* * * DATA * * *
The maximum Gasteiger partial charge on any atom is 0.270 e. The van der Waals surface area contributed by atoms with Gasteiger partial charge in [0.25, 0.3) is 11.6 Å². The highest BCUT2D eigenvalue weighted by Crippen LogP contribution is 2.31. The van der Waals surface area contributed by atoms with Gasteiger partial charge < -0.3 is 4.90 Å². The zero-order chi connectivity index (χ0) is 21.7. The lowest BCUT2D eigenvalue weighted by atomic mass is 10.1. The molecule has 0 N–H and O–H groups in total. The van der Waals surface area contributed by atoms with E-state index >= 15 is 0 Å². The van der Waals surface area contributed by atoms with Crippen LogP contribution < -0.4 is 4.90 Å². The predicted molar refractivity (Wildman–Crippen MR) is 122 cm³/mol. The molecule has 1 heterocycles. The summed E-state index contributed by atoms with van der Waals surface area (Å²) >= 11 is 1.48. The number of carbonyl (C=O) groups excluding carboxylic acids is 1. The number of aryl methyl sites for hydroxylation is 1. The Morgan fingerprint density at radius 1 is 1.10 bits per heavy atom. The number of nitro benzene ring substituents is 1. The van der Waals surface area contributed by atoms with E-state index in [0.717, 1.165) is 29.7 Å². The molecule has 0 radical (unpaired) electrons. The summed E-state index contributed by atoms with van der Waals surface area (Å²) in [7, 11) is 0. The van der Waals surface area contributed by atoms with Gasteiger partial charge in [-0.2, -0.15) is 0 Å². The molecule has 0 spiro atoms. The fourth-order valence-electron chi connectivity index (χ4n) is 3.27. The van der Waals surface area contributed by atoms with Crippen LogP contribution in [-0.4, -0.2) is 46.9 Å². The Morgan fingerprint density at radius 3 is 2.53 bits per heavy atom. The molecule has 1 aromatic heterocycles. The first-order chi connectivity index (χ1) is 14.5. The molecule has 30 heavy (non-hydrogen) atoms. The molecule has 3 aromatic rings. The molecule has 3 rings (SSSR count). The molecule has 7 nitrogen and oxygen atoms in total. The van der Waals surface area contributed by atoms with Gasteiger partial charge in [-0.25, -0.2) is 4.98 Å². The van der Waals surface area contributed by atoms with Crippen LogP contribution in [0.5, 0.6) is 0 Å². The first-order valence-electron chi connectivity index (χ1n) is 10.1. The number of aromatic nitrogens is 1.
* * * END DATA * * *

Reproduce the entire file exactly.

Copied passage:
The maximum Gasteiger partial charge on any atom is 0.270 e. The van der Waals surface area contributed by atoms with Gasteiger partial charge in [0.25, 0.3) is 11.6 Å². The highest BCUT2D eigenvalue weighted by Crippen LogP contribution is 2.31. The van der Waals surface area contributed by atoms with Gasteiger partial charge < -0.3 is 4.90 Å². The zero-order chi connectivity index (χ0) is 21.7. The lowest BCUT2D eigenvalue weighted by atomic mass is 10.1. The molecule has 0 N–H and O–H groups in total. The van der Waals surface area contributed by atoms with E-state index >= 15 is 0 Å². The van der Waals surface area contributed by atoms with Crippen LogP contribution < -0.4 is 4.90 Å². The predicted molar refractivity (Wildman–Crippen MR) is 122 cm³/mol. The molecule has 1 heterocycles. The summed E-state index contributed by atoms with van der Waals surface area (Å²) >= 11 is 1.48. The number of carbonyl (C=O) groups excluding carboxylic acids is 1. The number of aryl methyl sites for hydroxylation is 1. The Morgan fingerprint density at radius 1 is 1.10 bits per heavy atom. The number of nitro benzene ring substituents is 1. The van der Waals surface area contributed by atoms with E-state index in [0.717, 1.165) is 29.7 Å². The molecule has 0 radical (unpaired) electrons. The summed E-state index contributed by atoms with van der Waals surface area (Å²) in [7, 11) is 0. The van der Waals surface area contributed by atoms with Gasteiger partial charge in [-0.2, -0.15) is 0 Å². The molecule has 0 spiro atoms. The fourth-order valence-electron chi connectivity index (χ4n) is 3.27. The van der Waals surface area contributed by atoms with Crippen LogP contribution in [-0.4, -0.2) is 46.9 Å². The Morgan fingerprint density at radius 3 is 2.53 bits per heavy atom. The molecule has 1 aromatic heterocycles. The first-order chi connectivity index (χ1) is 14.5. The molecule has 30 heavy (non-hydrogen) atoms. The molecule has 3 aromatic rings. The molecule has 3 rings (SSSR count). The molecule has 7 nitrogen and oxygen atoms in total. The van der Waals surface area contributed by atoms with Gasteiger partial charge in [-0.25, -0.2) is 4.98 Å². The van der Waals surface area contributed by atoms with Crippen LogP contribution in [0.5, 0.6) is 0 Å². The first-order valence-electron chi connectivity index (χ1n) is 10.1. The number of aromatic nitrogens is 1.